Scott Hanselman

Great article with the biggest UNDERSTATEMENT of the year as its title at A hrefhttpwwwsysconcomj

November 14, 2002 Comment on this post [0] Posted in Web Services
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Great article with the biggest UNDERSTATEMENT of the year as it's title at Java Developer's Journal - "Is Complexity Hurting Java."  The article was pointed to me by my friend Edgar S├í's a small taste:

"EJB. JSP. JMS. JMX. JCA. JTA. JAAS. JAXP. JDBC. JNDI. This is a partial list of the acronyms you'll find in the 228-page J2EE v1.4 public draft. Of course, I was able to assemble this list of acronyms before I reached the bottom of page six."

And then it gets better:

"Each one of the aforementioned acronyms is a specification unto itself, so all you have to do is read each one, and you'll be set! Let's see here...the EJB 2.1 PFD specification is only 640 pages, so we can cover that on Monday and Tuesday. On Wednesday we can review the Servlet 2.4 PFD specification, which is a more palatable 307 pages. Then Thursday we can download and review the JSP 2.0 PFD specification ­ a mere 374 pages. Hmmm, maybe reading each of these in sequence isn't a solution either..."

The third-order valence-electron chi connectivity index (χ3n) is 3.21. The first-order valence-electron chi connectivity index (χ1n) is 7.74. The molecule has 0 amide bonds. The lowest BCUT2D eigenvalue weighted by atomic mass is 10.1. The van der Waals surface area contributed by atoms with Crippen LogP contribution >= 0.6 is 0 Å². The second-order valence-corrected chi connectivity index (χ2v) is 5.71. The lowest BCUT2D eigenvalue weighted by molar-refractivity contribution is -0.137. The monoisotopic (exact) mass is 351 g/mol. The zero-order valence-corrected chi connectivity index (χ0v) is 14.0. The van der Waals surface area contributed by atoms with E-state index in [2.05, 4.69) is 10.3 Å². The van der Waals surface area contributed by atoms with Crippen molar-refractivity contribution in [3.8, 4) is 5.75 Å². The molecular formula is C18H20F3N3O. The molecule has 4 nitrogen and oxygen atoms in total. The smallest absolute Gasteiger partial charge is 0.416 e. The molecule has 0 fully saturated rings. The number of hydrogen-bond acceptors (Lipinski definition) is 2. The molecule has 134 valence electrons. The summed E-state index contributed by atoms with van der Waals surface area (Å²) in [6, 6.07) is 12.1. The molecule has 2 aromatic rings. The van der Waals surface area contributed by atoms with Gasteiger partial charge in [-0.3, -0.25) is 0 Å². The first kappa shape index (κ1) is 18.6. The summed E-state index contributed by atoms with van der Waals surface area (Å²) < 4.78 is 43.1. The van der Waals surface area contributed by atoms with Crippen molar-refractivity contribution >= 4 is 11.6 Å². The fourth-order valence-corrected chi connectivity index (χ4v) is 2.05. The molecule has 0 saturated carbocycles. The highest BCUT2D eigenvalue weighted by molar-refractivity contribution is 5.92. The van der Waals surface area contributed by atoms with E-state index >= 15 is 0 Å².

And better:

"What is an acceptable time frame for a learning curve? Again, let's look at history. Both PB and VB offered a one week fast-track training course. A developer certainly wasn't ready to pass any certification tests after that one week. However, most students were fluent enough in the technology that after completing the course, assuming they used the technology on a daily basis at work, within three months they could be implementing business solutions. If we applied these same metrics to Java and J2EE, how would the technology rate? Right now, I believe the answer is very poorly."

And better:

"Specifications don't solve business problems ­ they solve technology problems. Companies expect their programming teams to solve business problems. Take any average Fortune 500 programming team with little or no Java experience ­ a team with a deadline to meet. Show them the number of specifications being released with J2EE 1.4. When you multiply that number by the complexity, size, and learning curve of each specification, I bet they become scared and want to reconsider the use of Java."

About Scott

Scott Hanselman is a former professor, former Chief Architect in finance, now speaker, consultant, father, diabetic, and Microsoft employee. He is a failed stand-up comic, a cornrower, and a book author.

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Disclaimer: The opinions expressed herein are my own personal opinions and do not represent my employer's view in any way.